Wednesday, October 21, 2009

some questions for a Wednesday

What's the different between charity and revolution?

What's the difference between social entrepreneurship and revolution?

Don't both of those questions basically come down to this question: Who ultimately holds the power?

In what ways does charity preserve existing power structures in society?

In what ways does social entrepreneurship perpetuate existing power structures in society?

In what ways do charity and social entrepreneurship stem from the same unspoken belief that if poor people took power, they'd just fuck things up?

What are the keys to not fucking things up once one achieves power? (We've just seen the well-healed Ivy League crowd totally fuck up the entire global financial system so clearly no one has a monopoly on doing the right thing.)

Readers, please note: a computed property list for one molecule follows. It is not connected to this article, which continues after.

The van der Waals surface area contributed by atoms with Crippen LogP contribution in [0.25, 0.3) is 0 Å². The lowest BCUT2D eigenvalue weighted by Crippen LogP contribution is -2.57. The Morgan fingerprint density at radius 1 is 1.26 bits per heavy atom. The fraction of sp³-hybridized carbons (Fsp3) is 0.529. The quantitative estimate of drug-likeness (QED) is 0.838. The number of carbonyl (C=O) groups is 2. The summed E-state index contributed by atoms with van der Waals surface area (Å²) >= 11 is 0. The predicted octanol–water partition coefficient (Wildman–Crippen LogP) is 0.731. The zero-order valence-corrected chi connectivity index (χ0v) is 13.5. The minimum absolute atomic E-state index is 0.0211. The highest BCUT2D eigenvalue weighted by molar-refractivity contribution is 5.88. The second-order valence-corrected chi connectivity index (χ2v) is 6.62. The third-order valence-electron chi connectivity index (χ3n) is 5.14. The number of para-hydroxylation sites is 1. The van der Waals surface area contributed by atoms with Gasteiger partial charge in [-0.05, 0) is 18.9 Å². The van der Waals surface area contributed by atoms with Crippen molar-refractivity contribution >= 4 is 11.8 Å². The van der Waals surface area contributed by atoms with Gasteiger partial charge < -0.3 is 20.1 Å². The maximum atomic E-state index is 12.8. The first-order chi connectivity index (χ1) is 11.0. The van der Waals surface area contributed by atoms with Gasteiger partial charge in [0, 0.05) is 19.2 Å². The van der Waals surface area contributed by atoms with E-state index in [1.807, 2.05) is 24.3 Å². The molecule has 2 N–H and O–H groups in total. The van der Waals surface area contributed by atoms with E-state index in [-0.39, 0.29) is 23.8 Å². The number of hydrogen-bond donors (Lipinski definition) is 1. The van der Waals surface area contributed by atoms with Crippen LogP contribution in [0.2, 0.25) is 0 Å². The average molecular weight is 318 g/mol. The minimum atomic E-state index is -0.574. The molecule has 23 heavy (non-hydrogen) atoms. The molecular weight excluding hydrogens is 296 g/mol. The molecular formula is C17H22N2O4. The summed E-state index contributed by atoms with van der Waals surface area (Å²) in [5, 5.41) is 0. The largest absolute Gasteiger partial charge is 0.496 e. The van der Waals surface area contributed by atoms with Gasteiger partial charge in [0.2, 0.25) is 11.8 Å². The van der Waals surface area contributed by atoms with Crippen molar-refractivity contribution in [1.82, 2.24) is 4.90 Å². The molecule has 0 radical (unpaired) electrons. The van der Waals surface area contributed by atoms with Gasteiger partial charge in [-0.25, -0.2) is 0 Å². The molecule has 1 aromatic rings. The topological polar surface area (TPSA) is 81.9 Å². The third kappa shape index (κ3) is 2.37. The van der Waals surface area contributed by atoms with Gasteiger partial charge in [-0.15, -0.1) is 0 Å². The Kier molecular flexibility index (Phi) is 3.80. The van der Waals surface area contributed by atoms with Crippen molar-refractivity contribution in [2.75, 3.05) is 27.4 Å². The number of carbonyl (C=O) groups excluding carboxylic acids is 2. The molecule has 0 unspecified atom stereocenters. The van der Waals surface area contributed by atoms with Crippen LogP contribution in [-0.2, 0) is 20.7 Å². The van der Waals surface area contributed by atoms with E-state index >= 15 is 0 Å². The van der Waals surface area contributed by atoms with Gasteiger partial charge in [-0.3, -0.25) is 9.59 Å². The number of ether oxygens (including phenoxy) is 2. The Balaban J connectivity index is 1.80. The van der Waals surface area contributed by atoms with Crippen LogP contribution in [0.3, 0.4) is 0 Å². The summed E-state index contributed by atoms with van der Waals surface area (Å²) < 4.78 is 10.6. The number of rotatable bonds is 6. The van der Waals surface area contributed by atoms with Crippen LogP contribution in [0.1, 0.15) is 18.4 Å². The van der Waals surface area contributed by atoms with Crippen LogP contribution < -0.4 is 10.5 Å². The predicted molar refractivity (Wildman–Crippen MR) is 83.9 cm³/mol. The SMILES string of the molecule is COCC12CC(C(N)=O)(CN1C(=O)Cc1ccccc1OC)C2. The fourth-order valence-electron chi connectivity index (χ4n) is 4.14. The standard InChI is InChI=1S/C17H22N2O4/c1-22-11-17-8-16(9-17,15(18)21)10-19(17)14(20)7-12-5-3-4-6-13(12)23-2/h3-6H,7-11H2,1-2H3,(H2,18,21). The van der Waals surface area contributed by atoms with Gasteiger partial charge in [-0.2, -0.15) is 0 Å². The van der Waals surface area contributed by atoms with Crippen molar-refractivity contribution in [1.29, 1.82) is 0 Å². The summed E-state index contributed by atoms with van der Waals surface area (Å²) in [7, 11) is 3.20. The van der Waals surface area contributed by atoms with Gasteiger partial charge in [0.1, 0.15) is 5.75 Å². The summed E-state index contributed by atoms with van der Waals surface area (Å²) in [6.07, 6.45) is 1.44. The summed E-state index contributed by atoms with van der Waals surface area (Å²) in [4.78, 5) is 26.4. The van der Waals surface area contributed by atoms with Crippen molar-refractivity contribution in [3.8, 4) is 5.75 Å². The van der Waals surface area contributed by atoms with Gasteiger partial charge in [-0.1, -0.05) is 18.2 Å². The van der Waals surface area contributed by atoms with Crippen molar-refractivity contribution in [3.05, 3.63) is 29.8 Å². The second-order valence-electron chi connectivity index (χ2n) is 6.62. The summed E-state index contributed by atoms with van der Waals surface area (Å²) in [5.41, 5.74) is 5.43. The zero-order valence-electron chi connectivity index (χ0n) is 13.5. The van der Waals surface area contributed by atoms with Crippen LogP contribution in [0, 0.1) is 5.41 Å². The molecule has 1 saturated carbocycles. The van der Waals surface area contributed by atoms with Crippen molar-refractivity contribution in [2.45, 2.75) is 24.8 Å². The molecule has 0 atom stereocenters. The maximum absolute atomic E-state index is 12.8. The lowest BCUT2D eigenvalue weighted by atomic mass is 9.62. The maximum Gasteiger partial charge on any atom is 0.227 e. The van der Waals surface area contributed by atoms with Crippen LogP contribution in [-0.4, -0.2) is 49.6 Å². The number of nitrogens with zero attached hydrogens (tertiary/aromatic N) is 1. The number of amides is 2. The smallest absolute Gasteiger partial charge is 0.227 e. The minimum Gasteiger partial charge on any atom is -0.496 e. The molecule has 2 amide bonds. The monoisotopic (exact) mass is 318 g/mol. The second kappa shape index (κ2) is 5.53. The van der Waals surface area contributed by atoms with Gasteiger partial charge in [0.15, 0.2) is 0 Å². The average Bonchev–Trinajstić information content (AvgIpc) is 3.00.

Okay, I'm game for seeing it a different way:

In what ways do charities shake up existing power structures?

In what ways do social entrepreneurs upset existing power structures?

Is it necessary to have a conversation about power in any conversation about inequality or injustice?

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